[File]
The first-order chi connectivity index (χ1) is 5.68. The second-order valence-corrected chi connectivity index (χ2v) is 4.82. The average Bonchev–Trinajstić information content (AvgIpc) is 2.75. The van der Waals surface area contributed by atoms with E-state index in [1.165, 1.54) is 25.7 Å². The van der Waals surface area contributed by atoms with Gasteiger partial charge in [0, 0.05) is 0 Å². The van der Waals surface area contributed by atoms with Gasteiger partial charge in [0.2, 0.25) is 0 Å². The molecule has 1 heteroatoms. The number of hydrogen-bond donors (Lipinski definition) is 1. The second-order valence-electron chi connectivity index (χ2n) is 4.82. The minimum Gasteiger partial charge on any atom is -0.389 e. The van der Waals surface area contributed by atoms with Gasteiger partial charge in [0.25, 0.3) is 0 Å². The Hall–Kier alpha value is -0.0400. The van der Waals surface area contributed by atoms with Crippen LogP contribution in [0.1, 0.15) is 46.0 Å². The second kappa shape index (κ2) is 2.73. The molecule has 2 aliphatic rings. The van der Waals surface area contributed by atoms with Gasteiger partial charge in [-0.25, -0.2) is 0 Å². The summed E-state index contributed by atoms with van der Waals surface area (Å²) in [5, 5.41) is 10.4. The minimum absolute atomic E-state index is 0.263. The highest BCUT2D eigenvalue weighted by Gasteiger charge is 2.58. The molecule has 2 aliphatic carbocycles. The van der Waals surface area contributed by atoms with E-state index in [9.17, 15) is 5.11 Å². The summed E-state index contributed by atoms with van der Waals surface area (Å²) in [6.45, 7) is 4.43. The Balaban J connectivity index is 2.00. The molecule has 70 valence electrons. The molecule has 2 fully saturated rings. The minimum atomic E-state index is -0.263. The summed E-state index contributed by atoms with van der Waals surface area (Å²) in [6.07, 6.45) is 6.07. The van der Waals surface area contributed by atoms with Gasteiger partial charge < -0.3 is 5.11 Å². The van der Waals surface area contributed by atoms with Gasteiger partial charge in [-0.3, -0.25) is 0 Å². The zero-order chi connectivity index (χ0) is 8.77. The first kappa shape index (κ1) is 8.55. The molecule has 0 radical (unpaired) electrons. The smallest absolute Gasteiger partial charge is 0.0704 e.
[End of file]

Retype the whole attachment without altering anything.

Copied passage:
The first-order chi connectivity index (χ1) is 5.68. The second-order valence-corrected chi connectivity index (χ2v) is 4.82. The average Bonchev–Trinajstić information content (AvgIpc) is 2.75. The van der Waals surface area contributed by atoms with E-state index in [1.165, 1.54) is 25.7 Å². The van der Waals surface area contributed by atoms with Gasteiger partial charge in [0, 0.05) is 0 Å². The van der Waals surface area contributed by atoms with Gasteiger partial charge in [0.2, 0.25) is 0 Å². The molecule has 1 heteroatoms. The number of hydrogen-bond donors (Lipinski definition) is 1. The second-order valence-electron chi connectivity index (χ2n) is 4.82. The minimum Gasteiger partial charge on any atom is -0.389 e. The van der Waals surface area contributed by atoms with Gasteiger partial charge in [0.25, 0.3) is 0 Å². The Hall–Kier alpha value is -0.0400. The van der Waals surface area contributed by atoms with Crippen LogP contribution in [0.1, 0.15) is 46.0 Å². The second kappa shape index (κ2) is 2.73. The molecule has 2 aliphatic rings. The van der Waals surface area contributed by atoms with Gasteiger partial charge in [-0.25, -0.2) is 0 Å². The summed E-state index contributed by atoms with van der Waals surface area (Å²) in [5, 5.41) is 10.4. The minimum absolute atomic E-state index is 0.263. The highest BCUT2D eigenvalue weighted by Gasteiger charge is 2.58. The molecule has 2 aliphatic carbocycles. The van der Waals surface area contributed by atoms with E-state index in [9.17, 15) is 5.11 Å². The summed E-state index contributed by atoms with van der Waals surface area (Å²) in [6.45, 7) is 4.43. The Balaban J connectivity index is 2.00. The molecule has 70 valence electrons. The molecule has 2 fully saturated rings. The minimum atomic E-state index is -0.263. The summed E-state index contributed by atoms with van der Waals surface area (Å²) in [6.07, 6.45) is 6.07. The van der Waals surface area contributed by atoms with Gasteiger partial charge < -0.3 is 5.11 Å². The van der Waals surface area contributed by atoms with Gasteiger partial charge in [-0.3, -0.25) is 0 Å². The zero-order chi connectivity index (χ0) is 8.77. The first kappa shape index (κ1) is 8.55. The molecule has 0 radical (unpaired) electrons. The smallest absolute Gasteiger partial charge is 0.0704 e.